Where in Vic lockdowns hit ‘disproportionately’ hard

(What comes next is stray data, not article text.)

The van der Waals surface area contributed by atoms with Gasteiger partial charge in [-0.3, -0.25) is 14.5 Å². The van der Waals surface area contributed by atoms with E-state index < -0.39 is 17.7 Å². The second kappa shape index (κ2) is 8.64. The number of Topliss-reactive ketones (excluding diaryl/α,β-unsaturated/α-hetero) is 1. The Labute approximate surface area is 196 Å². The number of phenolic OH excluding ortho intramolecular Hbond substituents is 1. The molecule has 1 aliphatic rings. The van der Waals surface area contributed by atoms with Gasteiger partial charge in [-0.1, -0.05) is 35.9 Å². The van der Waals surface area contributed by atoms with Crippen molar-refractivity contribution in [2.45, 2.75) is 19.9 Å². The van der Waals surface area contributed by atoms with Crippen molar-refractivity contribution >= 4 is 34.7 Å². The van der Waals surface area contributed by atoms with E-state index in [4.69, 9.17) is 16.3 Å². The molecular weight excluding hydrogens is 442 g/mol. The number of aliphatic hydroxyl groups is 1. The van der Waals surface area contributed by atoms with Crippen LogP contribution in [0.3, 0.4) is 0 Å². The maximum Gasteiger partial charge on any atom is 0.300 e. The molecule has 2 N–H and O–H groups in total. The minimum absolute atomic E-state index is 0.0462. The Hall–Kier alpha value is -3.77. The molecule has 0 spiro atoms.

The report examining the impact of COVID-19 on tourism in Victoria found visitation to Melbourne’s west shrunk by two-thirds, losing 5.1 million visitors during 2020 and 2021.The study by Victoria University, the Victoria Tourism Industry Council and Western Melbourne Tourism reveals the west lost $2.7 billion in visitor spending compared to 2019, as repeated lockdowns crippled businesses. It found government spending on recovery focused largely on regional Victoria and Melbourne’s CBD, leaving regions like Melbourne’s west more vulnerable.But the fast growing area, including Brimbank, Hobsons Bay, Maribyrnong, Melton, Moonee Valley and Wyndham council zones, can grow back “stronger” with careful planning and fresh ideas.Victoria University school of the visitor economy director Dr Joanne Pyke said it was a wake-up call to look at what had slowed the potential of the west and identify new ways to build a more sustainable tourism sector. “It would be a wasted opportunity to return to a business-as-usual approach once the sector recovers from the aftershocks of the crisis,” she said. “This study highlights the need for government at all levels, businesses, and industry to work together to make Melbourne’s west more resilient in the interests of jobs growth, economic recovery and community wellbeing.’’The “Resilient Enterprises and Sustainable Employment in Tourism” report, funded in part by the state government, said the west was battling the same chronic labour and skills shortages apparent across Australia. There were “substantial opportunities for industry development due to planned transport infrastructure spending in the region and forecast population growth” and a largely untapped potential to promote the west’s multiculturalism through cultural tourism.But the region faces unique challenges including being perceived as an industrial area with fewer things to see and do compared to other areas of Melbourne.“The region faces an image problem: it is perceived as an ‘industrial district’, with minimal shade tree canopy and low aesthetic value,’’ it said.“There is a perceived lack of events, general scarcity of tourism attractions and poorer cultural and entertainment infrastructure compared to other parts of Melbourne. “These perceptions are factors that exacerbate negative stereotypes reducing the motivation to visit of the region. “The lack of built infrastructure (in the form of 4-star accommodation and public transport options in outer suburbs) further lowers destination appeal and accessibility.’’To combat the problem – and help the west “build back better”- Dr Pyke said a destination management plan was needed to brand the west similar to the way the Yarra Valley, Great Ocean Rd and Mornington Peninsula had been marketed.“We need a visitor economy marketing plan so we can tell the story of our industrial, multicultural and first nation’s history,’’ she said. Results of the study, which included a survey of 275 business owners and managers at tourism operations in Melbourne’s west at the end of 2021, could heap more pressure on the Andrews Government which is facing voter backlash in traditionally safe Labor seats at the November election.Treasurer Tim Pallas is among state MP’s facing a fight for his traditionally safe Labor seat of Werribee.

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